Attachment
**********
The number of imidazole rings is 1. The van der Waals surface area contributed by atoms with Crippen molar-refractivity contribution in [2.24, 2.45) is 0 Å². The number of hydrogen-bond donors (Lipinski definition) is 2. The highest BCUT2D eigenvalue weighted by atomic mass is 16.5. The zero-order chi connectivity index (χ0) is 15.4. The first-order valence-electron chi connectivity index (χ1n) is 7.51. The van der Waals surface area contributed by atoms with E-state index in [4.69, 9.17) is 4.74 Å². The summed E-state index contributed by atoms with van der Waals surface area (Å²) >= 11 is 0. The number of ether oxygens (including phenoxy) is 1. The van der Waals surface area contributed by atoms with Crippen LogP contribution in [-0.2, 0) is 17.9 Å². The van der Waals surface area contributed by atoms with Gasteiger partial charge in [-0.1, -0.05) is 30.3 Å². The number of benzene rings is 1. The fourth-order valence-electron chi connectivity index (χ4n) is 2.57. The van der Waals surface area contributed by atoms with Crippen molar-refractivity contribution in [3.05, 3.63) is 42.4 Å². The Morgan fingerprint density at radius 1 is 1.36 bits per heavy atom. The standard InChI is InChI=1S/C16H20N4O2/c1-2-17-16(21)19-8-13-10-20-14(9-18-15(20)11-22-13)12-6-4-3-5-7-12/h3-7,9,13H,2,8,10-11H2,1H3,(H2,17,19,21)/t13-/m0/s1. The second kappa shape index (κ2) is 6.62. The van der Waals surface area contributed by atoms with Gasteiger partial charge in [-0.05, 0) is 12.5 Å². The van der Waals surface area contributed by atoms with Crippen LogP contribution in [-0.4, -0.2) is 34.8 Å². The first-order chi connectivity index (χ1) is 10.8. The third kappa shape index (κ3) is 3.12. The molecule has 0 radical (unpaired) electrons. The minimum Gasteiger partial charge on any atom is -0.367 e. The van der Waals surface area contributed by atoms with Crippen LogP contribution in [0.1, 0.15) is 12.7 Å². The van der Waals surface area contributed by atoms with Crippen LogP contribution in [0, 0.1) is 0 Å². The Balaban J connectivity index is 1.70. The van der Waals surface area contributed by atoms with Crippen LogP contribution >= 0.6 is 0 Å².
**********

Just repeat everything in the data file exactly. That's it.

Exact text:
The number of imidazole rings is 1. The van der Waals surface area contributed by atoms with Crippen molar-refractivity contribution in [2.24, 2.45) is 0 Å². The number of hydrogen-bond donors (Lipinski definition) is 2. The highest BCUT2D eigenvalue weighted by atomic mass is 16.5. The zero-order chi connectivity index (χ0) is 15.4. The first-order valence-electron chi connectivity index (χ1n) is 7.51. The van der Waals surface area contributed by atoms with E-state index in [4.69, 9.17) is 4.74 Å². The summed E-state index contributed by atoms with van der Waals surface area (Å²) >= 11 is 0. The number of ether oxygens (including phenoxy) is 1. The van der Waals surface area contributed by atoms with Crippen LogP contribution in [-0.2, 0) is 17.9 Å². The van der Waals surface area contributed by atoms with Gasteiger partial charge in [-0.1, -0.05) is 30.3 Å². The number of benzene rings is 1. The fourth-order valence-electron chi connectivity index (χ4n) is 2.57. The van der Waals surface area contributed by atoms with Crippen molar-refractivity contribution in [3.05, 3.63) is 42.4 Å². The Morgan fingerprint density at radius 1 is 1.36 bits per heavy atom. The standard InChI is InChI=1S/C16H20N4O2/c1-2-17-16(21)19-8-13-10-20-14(9-18-15(20)11-22-13)12-6-4-3-5-7-12/h3-7,9,13H,2,8,10-11H2,1H3,(H2,17,19,21)/t13-/m0/s1. The second kappa shape index (κ2) is 6.62. The van der Waals surface area contributed by atoms with Gasteiger partial charge in [-0.05, 0) is 12.5 Å². The van der Waals surface area contributed by atoms with Crippen LogP contribution in [-0.4, -0.2) is 34.8 Å². The first-order chi connectivity index (χ1) is 10.8. The third kappa shape index (κ3) is 3.12. The molecule has 0 radical (unpaired) electrons. The minimum Gasteiger partial charge on any atom is -0.367 e. The van der Waals surface area contributed by atoms with Crippen LogP contribution in [0.1, 0.15) is 12.7 Å². The van der Waals surface area contributed by atoms with Crippen LogP contribution in [0, 0.1) is 0 Å². The Balaban J connectivity index is 1.70. The van der Waals surface area contributed by atoms with Crippen LogP contribution >= 0.6 is 0 Å².